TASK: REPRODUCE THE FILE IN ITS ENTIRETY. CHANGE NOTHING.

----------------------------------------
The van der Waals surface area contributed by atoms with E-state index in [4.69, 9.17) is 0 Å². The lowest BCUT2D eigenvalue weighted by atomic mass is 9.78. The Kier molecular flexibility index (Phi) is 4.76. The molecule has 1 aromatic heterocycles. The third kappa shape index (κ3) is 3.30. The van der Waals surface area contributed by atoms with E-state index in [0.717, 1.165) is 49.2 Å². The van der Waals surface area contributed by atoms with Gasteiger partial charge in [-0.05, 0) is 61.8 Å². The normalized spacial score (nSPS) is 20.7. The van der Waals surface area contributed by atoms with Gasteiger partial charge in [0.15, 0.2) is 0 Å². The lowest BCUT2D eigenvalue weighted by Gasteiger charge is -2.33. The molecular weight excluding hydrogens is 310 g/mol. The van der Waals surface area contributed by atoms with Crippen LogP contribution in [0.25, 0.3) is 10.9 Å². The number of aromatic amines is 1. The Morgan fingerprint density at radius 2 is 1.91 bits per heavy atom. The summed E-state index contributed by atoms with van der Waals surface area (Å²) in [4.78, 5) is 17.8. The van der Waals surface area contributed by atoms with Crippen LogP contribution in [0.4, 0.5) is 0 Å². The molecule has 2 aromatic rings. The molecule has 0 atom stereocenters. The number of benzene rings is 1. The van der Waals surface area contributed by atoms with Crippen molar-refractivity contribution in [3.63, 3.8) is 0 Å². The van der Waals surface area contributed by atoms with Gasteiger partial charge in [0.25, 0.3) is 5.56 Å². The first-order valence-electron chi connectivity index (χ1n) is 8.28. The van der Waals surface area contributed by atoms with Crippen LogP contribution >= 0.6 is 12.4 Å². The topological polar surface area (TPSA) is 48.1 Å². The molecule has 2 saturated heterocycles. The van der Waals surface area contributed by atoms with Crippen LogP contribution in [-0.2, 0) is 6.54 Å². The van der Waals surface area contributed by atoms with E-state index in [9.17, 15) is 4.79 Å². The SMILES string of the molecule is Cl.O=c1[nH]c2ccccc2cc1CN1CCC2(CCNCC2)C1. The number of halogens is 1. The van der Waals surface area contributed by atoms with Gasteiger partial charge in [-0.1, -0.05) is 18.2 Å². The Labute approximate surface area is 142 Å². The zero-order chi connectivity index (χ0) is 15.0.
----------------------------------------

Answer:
The van der Waals surface area contributed by atoms with E-state index in [4.69, 9.17) is 0 Å². The lowest BCUT2D eigenvalue weighted by atomic mass is 9.78. The Kier molecular flexibility index (Phi) is 4.76. The molecule has 1 aromatic heterocycles. The third kappa shape index (κ3) is 3.30. The van der Waals surface area contributed by atoms with E-state index in [0.717, 1.165) is 49.2 Å². The van der Waals surface area contributed by atoms with Gasteiger partial charge in [-0.05, 0) is 61.8 Å². The normalized spacial score (nSPS) is 20.7. The van der Waals surface area contributed by atoms with Gasteiger partial charge in [0.15, 0.2) is 0 Å². The lowest BCUT2D eigenvalue weighted by Gasteiger charge is -2.33. The molecular weight excluding hydrogens is 310 g/mol. The van der Waals surface area contributed by atoms with Crippen LogP contribution in [0.25, 0.3) is 10.9 Å². The number of aromatic amines is 1. The Morgan fingerprint density at radius 2 is 1.91 bits per heavy atom. The summed E-state index contributed by atoms with van der Waals surface area (Å²) in [4.78, 5) is 17.8. The van der Waals surface area contributed by atoms with Crippen LogP contribution in [0.4, 0.5) is 0 Å². The molecule has 2 aromatic rings. The molecule has 0 atom stereocenters. The number of benzene rings is 1. The van der Waals surface area contributed by atoms with Crippen molar-refractivity contribution in [3.63, 3.8) is 0 Å². The van der Waals surface area contributed by atoms with Gasteiger partial charge in [0.25, 0.3) is 5.56 Å². The first-order valence-electron chi connectivity index (χ1n) is 8.28. The van der Waals surface area contributed by atoms with Crippen LogP contribution >= 0.6 is 12.4 Å². The topological polar surface area (TPSA) is 48.1 Å². The molecule has 2 saturated heterocycles. The van der Waals surface area contributed by atoms with Crippen LogP contribution in [-0.2, 0) is 6.54 Å². The van der Waals surface area contributed by atoms with E-state index in [9.17, 15) is 4.79 Å². The SMILES string of the molecule is Cl.O=c1[nH]c2ccccc2cc1CN1CCC2(CCNCC2)C1. The number of halogens is 1. The van der Waals surface area contributed by atoms with Gasteiger partial charge in [-0.1, -0.05) is 18.2 Å². The Labute approximate surface area is 142 Å². The zero-order chi connectivity index (χ0) is 15.0.